Tammy Duckworth Is Poised to Be the First Senator to Bring Her Newborn Baby to the Senate Floor
Sen. Tammy Duckworth may soon be adding another first to her list of accomplishments.
The Democrat from Illinois became the first sitting senator to give birth in office earlier this month, when her daughter was born on April 9. Now Duckworth, 50, has submitted a resolution that would allow senators to bring children under the age of 1 onto the Senate floor during votes.
(The military veteran was also the first disabled woman elected to Congress and the first Asian American elected to Congress in Illinois.)
The Senate is likely to approve Duckworth’s resolution, according to Politico, meaning that Duckworth could be the first senator to bring her newborn into the chamber.
If the resolution does pass, it will be a significant victory for Duckworth. It’s an understatement to say the Senate is hesitant to change rules: 1997 request to allow laptops on the Senate floor, for instance, was rejected after four months of study and electronics are still technically banned.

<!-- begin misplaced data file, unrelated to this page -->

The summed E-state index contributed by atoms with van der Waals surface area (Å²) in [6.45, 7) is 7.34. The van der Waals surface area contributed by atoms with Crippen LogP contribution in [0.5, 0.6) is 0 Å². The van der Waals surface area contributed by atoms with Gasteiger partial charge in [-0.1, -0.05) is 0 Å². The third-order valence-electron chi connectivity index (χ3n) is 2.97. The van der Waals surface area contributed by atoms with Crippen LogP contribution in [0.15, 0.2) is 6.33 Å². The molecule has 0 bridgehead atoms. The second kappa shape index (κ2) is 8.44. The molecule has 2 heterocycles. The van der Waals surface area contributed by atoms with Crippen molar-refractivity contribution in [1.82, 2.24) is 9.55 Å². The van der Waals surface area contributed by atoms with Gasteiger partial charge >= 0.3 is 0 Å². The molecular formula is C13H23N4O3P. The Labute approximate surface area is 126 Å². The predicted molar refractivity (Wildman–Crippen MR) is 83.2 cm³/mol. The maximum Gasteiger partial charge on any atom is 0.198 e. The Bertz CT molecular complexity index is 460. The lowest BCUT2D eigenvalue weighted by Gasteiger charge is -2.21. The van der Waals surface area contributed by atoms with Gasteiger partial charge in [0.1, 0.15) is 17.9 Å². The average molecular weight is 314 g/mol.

Currently, Senate rules dictate that family members, including children, are not allowed on the Senate floor. Duckworth has argued that the ban does not support working parents.
In addition, Senate votes must take place in person—senators are not able to vote by proxy. Senators with young children like Duckworth are similarly not allowed to hand over their children to a staffer during a vote due to conflict of interest rules. Therefore, existing rules would make it difficult for Duckworth to vote.
The Senate Rules Committee is expected to vote on the resolution this week. It will then go to the Senate for a full vote.